OpenCongress Blog

Blog Feed Comments Feed More RSS Feeds

It's Not Not an Option

July 16, 2009 - by Donny Shaw

This editorial from Business Investor’s Daily, which I noticed this morning but basically dismissed, is actually beginning to have some impact in the blogs. It’s the top item on Memeorandum right now, for example. The editorial reads, in part:

It’s Not An Option

It didn’t take long to run into an “uh-oh” moment when reading the House’s “health care for all Americans” bill. Right there on Page 16 is a provision making individual private medical insurance illegal.

When we first saw the paragraph Tuesday, just after the 1,018-page document was released, we thought we surely must be misreading it. So we sought help from the House Ways and Means Committee.

It turns out we were right: The provision would indeed outlaw individual private coverage. Under the Orwellian header of “Protecting The Choice To Keep Current Coverage,” the “Limitation On New Enrollment” section of the bill clearly states:

“Except as provided in this paragraph, the individual health insurance issuer offering such coverage does not enroll any individual in such coverage if the first effective date of coverage is on or after the first day” of the year the legislation becomes law.

So we can all keep our coverage, just as promised — with, of course, exceptions: Those who currently have private individual coverage won’t be able to change it. Nor will those who leave a company to work for themselves be free to buy individual plans from private carriers.

The paragraph of the bill they are referencing is here. Read alone, it does sound a lot like how they interpret it. But if you read down a little further in the bill or have a broader understanding of the various mechanisms in the bill, it’s clear that this is setting up a distinction between existing private plans, which are grandfathered, and new plans – private and public – which will have to be a part of the Health Insurance Exchange set up under the bill. A little further down in the bill, you can read:

(1) IN GENERAL- Individual health insurance coverage that is not grandfathered health insurance coverage under subsection (a) may only be offered on or after the first day of Y1 as an Exchange-participating health benefits plan.

An astute reader at Instapundit was quick to point this out.

So what is the Health Insurance Exchange that new plans will have to participate in? You can read about it in the bill here, or in the committee summary:

The new Health Insurance Exchange creates a transparent and functional marketplace for individuals and small employers to comparison shop among private and public insurers. It works with state insurance departments to set and enforce insurance reforms and consumer protections, facilitates enrollment, and administers affordability credits to help low- and middle-income individuals and families purchase insurance. Over time, the Exchange will be opened to additional employers as another choice for covering their employees. States may opt to operate the Exchange in lieu of the national Exchange provided they follow the federal rules.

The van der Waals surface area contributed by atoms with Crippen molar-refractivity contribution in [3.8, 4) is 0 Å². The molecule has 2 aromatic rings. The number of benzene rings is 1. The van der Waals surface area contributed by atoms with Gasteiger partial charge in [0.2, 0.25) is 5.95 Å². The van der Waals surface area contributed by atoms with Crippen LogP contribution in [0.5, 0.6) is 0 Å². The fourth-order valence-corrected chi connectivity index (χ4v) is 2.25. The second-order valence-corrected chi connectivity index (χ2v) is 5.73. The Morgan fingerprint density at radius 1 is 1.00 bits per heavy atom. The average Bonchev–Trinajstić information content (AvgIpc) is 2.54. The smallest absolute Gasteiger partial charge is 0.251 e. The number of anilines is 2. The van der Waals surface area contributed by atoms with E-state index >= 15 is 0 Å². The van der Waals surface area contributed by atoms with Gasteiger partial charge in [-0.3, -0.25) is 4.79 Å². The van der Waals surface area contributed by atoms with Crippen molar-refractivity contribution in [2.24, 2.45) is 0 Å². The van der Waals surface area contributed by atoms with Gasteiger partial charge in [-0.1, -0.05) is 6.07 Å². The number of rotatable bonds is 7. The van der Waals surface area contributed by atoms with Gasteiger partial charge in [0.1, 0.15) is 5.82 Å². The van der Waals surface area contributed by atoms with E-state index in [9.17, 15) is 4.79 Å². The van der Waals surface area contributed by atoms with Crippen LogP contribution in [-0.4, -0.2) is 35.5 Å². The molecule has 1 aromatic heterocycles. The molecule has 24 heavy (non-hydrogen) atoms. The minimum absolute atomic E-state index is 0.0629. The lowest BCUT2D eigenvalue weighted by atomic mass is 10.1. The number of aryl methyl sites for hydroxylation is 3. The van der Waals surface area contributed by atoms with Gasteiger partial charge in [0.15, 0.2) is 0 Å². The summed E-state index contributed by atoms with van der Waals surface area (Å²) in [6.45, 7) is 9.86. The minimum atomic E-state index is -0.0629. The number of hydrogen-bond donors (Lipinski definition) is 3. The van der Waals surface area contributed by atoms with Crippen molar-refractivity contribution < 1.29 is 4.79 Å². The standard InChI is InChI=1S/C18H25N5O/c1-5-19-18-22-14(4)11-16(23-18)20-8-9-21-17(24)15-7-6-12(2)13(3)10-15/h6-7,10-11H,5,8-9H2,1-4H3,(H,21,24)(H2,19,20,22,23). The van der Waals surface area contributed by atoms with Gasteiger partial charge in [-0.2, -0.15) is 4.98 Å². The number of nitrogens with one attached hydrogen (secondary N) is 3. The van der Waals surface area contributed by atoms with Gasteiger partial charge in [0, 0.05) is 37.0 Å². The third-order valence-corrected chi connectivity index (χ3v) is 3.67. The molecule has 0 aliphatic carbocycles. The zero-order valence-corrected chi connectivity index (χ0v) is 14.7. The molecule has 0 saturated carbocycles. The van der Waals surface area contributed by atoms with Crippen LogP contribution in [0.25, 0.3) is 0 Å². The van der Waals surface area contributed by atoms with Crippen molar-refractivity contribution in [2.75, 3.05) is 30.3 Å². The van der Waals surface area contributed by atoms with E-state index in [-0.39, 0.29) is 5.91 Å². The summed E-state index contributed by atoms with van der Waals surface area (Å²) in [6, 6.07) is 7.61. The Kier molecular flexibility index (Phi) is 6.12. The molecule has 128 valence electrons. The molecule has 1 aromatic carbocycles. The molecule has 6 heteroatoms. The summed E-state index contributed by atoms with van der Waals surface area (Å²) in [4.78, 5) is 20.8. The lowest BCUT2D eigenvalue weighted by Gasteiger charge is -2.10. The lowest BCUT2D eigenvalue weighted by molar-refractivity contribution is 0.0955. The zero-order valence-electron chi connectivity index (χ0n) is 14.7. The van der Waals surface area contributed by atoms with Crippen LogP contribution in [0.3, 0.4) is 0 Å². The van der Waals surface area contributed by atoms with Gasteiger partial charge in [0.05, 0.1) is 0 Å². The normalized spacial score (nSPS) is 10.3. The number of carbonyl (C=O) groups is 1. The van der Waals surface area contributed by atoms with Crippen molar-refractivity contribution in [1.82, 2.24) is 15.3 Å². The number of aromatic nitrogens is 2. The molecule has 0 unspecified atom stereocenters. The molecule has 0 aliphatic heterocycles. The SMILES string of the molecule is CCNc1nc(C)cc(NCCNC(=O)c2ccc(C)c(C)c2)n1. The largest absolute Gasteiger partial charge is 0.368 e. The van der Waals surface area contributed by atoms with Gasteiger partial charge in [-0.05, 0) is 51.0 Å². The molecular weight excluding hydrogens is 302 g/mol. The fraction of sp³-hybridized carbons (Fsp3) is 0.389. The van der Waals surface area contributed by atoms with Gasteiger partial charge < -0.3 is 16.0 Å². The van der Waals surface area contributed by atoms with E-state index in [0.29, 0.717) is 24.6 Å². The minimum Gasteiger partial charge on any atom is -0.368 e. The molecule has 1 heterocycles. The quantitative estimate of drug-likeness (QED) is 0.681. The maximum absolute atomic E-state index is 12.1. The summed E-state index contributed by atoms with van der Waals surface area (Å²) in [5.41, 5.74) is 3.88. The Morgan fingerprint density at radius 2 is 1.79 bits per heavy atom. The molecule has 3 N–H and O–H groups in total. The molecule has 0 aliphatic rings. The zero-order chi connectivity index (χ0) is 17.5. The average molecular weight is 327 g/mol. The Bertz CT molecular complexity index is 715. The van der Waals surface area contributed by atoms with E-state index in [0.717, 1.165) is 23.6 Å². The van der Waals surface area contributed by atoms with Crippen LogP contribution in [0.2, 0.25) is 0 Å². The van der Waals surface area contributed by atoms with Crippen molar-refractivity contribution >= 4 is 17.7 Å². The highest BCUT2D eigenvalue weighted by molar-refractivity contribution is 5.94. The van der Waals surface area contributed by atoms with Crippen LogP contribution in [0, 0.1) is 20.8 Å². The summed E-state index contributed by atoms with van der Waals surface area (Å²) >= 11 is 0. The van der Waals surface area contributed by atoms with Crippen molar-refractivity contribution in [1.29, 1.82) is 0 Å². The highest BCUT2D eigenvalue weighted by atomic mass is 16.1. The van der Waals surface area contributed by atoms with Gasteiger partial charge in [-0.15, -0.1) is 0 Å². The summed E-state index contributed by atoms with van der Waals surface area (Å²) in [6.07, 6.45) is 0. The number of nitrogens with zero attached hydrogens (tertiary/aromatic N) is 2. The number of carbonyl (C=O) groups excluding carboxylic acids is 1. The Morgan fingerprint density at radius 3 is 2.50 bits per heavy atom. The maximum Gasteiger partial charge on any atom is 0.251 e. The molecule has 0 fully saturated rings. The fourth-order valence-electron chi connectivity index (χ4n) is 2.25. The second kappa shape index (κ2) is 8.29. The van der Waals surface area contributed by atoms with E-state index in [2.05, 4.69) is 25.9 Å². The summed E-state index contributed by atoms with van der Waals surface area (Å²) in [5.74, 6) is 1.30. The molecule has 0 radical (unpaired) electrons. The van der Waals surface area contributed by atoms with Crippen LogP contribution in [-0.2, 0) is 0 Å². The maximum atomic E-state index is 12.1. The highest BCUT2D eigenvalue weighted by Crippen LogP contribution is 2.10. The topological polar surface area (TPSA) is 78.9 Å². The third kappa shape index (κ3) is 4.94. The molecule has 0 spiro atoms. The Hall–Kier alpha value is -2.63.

According to the bill text, the Exchange will be made available to the public through a telephone hotline and a website, which, the bill stipulates, must be written in plain text.

The broader lesson here is that the public (and Congress) needs time to have these discussions and to figure out what’s in the bill. These discussions are invaluable for actually building public knowledge about bills and how they work. They also provide the basis for a healthy democracy. The more they are allowed to flourish, the better off we all are. Paul Blumenthal has more on the health care bill’s timeline and its implications for transparency.

Like this post? Stay in touch by following us on Twitter, joining us on Facebook, or by Subscribing with RSS.
 

Comments

Anonymous 08/09/2009 10:47am

Basically, it is illegal to purchase a private policy unless you want one that has terms and coverage dictated the “Czar Du Jour”.

stephencarlock 08/10/2009 2:11pm

If it is in fact “just a grandfathering clause”, why must it be written in such a confusing manner and given the public outcry against a Public Option why would our esteemed leaders not clarify this so that it CAN NOT be misinterpreted. The people are always right to be distrustful of government as if a phrase, clause, law, amendment or sneeze can be taken and bent to increase power or tax revenue – in time it will be.

Anonymous 07/27/2009 12:21pm

So you just said page 14 and 15 explain 16 and that’s “crystal clear?” I hope you’re joking. Listen to yourself.

Anonymous 07/16/2009 5:32pm
Link Reply
+ -1

Read the bill, stop believing someone else’s opinion.

Page 14 and 15 explain everything in crystal clear detail about what page 16 means.

http://docs.house.gov/edlabor/AAHCA-BillText-071409.pdf

Anonymous 07/16/2009 3:27pm
Link Reply
+ -1

Grandfathered!?!?

What the (bleep) does grandfathered have to do with a perpetual corporation with personhood. What a sham!

Due to the archiving of this blog, comment posting has been disabled.